Music lessons guru Pete Gamber and Hal Leonard’s Dave Cywinski teamed up at The NAMM Show to illustrate the power of marrying music lessons with sales. They shared valuable retail and music publisher insights that got retailers thinking about the easy link between lessons and print music sales.
So how do you create profitable sales with your lesson program and print music? Here are a few key tips:
Sell print music with your lessons. “You’re so happy to have students coming in to take lessons, you often don’t sell them anything,“ Gamber said. Tell your students exactly what books they need to buy from you before they start their first lesson.
Be the best source for print music. “Everyone has a retail music store in their pocket with their smartphone,” Gamber said. “Show your customers you have what they want rather than lose the sale to online ordering or another store.” He added that customers need to be trained to buy print music from you.
Communicate with your teachers. Cywinski pointed out that teachers can waste time and money in your store by writing out music sheets for students. “Get them on-board, and help them change that pattern,” he said. Gamber added that he won’t hire teachers who don’t use books. He also suggested that you don’t let teachers download and burn a CD for students—it’s a copyright violation, and you’ll lose money on print music sales. Make sure your teachers are aware.
Use your publishers as a resource. Cywinski suggested sitting down with your teachers to find out what materials you can carry to support them and their students. “It’s important for your teachers to get comfortable teaching with books you can recommend,” he said. Teachers don’t always know what new formats are available. Share publisher updates with teachers, and encourage them to use new print music selections and stay engaged.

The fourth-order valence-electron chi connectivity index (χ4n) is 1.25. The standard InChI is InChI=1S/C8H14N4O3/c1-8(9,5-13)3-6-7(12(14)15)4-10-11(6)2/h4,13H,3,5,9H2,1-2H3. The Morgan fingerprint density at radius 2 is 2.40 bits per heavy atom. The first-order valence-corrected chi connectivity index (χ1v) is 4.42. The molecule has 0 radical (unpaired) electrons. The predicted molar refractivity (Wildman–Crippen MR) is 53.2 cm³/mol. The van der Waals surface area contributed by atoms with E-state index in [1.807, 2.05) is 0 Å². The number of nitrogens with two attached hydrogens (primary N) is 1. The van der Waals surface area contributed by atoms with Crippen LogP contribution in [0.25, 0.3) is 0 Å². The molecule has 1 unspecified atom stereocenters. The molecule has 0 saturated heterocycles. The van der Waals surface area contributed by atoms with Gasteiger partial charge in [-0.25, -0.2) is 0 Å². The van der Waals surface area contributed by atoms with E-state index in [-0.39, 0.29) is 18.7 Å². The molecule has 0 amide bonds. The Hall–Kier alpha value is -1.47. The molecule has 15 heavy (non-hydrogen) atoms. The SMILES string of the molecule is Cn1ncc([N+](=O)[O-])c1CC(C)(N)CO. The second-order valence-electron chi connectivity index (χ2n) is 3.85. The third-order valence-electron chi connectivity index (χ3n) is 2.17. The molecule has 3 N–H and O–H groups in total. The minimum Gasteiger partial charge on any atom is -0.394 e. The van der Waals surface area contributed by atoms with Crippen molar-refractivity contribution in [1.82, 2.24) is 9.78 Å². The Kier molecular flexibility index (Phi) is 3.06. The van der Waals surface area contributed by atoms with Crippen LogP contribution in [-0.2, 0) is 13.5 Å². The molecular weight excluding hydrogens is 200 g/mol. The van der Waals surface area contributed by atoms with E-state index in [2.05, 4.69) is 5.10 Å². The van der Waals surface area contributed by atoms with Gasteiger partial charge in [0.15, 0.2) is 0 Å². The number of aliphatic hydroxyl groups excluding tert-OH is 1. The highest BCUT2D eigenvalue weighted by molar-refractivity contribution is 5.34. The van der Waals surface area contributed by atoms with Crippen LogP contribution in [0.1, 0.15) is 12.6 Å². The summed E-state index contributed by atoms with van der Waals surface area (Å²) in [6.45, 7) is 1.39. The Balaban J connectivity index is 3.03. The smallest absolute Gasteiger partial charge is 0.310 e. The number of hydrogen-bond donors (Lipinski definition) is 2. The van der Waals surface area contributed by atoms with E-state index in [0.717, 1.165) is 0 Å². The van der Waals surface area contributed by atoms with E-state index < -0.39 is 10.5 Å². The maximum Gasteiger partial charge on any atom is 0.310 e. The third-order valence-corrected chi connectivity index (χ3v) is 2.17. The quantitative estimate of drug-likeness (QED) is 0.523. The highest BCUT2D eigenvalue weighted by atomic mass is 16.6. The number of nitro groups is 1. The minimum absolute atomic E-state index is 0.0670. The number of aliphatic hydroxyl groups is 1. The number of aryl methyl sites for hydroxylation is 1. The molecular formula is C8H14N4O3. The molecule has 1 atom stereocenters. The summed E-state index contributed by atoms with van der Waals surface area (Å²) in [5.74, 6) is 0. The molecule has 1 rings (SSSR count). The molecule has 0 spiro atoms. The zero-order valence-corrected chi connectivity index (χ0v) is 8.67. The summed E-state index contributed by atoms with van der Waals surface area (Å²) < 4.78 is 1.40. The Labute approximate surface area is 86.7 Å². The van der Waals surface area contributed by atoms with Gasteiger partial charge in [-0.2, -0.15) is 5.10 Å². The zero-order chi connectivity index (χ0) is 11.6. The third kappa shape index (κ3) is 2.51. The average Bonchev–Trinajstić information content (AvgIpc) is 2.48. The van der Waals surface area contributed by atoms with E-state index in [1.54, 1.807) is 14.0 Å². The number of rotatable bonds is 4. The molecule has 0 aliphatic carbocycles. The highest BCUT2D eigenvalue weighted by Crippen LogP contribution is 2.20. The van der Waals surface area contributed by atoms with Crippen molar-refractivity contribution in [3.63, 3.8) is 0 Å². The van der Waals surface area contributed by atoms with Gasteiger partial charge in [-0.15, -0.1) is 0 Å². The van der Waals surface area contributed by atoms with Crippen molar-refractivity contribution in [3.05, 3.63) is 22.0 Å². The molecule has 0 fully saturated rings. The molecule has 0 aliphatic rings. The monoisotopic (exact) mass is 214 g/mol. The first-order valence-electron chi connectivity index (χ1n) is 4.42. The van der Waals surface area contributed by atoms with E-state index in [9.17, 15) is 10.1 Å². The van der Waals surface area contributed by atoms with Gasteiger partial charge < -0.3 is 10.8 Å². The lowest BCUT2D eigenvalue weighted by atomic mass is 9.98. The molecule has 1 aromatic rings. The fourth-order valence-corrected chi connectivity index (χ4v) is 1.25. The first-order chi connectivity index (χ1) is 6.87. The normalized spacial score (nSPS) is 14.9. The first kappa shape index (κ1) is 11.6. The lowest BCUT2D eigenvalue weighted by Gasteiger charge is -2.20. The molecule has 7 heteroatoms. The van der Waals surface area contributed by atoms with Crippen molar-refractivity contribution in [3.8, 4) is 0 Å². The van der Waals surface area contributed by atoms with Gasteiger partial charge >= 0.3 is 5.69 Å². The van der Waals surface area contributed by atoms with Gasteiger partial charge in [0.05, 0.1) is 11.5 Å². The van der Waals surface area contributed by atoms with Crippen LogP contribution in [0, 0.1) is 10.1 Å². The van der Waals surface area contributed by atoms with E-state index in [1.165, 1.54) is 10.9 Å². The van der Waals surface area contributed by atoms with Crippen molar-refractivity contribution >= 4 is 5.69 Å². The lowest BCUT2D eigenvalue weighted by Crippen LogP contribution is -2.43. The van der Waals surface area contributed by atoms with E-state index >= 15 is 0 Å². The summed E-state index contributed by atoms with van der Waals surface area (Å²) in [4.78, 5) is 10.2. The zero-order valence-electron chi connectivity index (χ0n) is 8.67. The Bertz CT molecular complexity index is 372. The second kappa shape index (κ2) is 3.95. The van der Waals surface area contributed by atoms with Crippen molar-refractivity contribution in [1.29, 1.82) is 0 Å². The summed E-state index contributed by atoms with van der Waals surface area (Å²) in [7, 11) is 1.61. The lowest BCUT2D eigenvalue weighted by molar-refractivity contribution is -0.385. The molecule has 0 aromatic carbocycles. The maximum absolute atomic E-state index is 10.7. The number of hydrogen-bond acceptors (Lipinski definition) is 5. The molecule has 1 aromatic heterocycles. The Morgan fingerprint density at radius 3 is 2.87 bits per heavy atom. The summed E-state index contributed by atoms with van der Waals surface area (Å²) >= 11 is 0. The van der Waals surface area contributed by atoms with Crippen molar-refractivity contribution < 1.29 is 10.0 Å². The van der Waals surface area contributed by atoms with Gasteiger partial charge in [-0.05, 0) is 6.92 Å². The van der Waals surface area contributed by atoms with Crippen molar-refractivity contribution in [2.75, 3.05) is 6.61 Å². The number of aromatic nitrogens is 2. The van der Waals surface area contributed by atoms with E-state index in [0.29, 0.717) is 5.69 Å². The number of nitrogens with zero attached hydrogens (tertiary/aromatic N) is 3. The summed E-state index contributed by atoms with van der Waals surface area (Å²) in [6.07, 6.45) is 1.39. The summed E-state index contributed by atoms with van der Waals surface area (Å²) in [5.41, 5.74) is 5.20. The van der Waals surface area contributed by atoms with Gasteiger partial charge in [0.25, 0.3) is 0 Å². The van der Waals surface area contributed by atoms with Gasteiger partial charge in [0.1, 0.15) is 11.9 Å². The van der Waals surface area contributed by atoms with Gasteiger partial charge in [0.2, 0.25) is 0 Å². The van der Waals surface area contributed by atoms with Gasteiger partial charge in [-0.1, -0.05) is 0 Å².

Come up with a list of print music for your store. Share it with your teachers to see if they’d be interested in adding these books with the method book. Get your staff involved in creating and promoting the list to parents and students. “Parents will support music education for their kids and go for whatever’s going to make that lesson work,” Cywinski said.
Offer songbooks with audio tracks. “If you’re waiting for lesson students to discover songbooks on their own, it’s not likely to happen,” Cywinski said. “In the meantime, your teacher might lose a student if they get bored, and you might lose a customer.” Cywinski and Gamber stressed that it’s important to offer songbooks with CDs. These packages help support what students learn each week in lessons. Even if the teacher says the student’s not ready, the student will still go home and play the CD.
Give students more reasons to play. Gamber stated that songbooks incentivize students to play. “Use method books but also use fun books, too. It represents a promise to the student that they’re going to play some cool music and be able to jam, so they’re self-motivated and will progress faster. It also increases lesson retention.”
Sell chord books to every student. Don’t forget the basics of a chord book, whether it’s for guitar, piano or keyboards—any instrument.
Train your staff to add on print music the same as they do accessories. Change your employees’ mentality. “You don’t rent or sell instruments without the add-ons, so why wouldn’t you tell your students exactly what they’re going to need for their lessons?” Gamber asked rhetorically. Always ask beginning students if they want to look at songbooks.
Test books before you buy them. “All publishers have programs so retailers can test books before you buy,” Cywinski said. Gamber suggested ordering a single copy of a book, then passing it around and asking teachers for feedback. If several teachers like it, order more.
Join the Retail Print Music Dealers Association (RPMDA). If you carry any print music at all, you can become a member of RPMDA. It’s a great organization.
Gamber’s and Cywinski’s final advice: Use print music to make sure your students have fun and become longtime players.